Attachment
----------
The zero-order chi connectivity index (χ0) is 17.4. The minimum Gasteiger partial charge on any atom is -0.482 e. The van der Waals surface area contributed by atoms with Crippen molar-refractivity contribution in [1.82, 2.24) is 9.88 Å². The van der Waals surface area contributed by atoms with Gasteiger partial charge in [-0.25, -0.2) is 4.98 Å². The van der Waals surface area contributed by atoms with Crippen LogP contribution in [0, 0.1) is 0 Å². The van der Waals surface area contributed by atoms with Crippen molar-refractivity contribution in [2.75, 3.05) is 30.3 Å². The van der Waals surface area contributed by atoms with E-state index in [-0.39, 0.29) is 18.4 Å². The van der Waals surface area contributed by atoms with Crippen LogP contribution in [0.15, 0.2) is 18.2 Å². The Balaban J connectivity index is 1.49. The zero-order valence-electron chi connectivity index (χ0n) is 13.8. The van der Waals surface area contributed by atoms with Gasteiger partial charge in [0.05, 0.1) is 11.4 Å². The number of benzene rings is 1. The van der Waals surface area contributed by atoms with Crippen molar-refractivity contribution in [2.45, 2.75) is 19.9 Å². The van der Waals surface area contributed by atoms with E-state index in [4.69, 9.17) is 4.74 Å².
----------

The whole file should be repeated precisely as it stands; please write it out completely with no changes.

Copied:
The zero-order chi connectivity index (χ0) is 17.4. The minimum Gasteiger partial charge on any atom is -0.482 e. The van der Waals surface area contributed by atoms with Crippen molar-refractivity contribution in [1.82, 2.24) is 9.88 Å². The van der Waals surface area contributed by atoms with Gasteiger partial charge in [-0.25, -0.2) is 4.98 Å². The van der Waals surface area contributed by atoms with Crippen LogP contribution in [0, 0.1) is 0 Å². The van der Waals surface area contributed by atoms with Crippen molar-refractivity contribution in [2.75, 3.05) is 30.3 Å². The van der Waals surface area contributed by atoms with E-state index in [-0.39, 0.29) is 18.4 Å². The van der Waals surface area contributed by atoms with Crippen LogP contribution in [0.15, 0.2) is 18.2 Å². The Balaban J connectivity index is 1.49. The zero-order valence-electron chi connectivity index (χ0n) is 13.8. The van der Waals surface area contributed by atoms with Gasteiger partial charge in [0.05, 0.1) is 11.4 Å². The number of benzene rings is 1. The van der Waals surface area contributed by atoms with Crippen molar-refractivity contribution in [2.45, 2.75) is 19.9 Å². The van der Waals surface area contributed by atoms with E-state index in [4.69, 9.17) is 4.74 Å².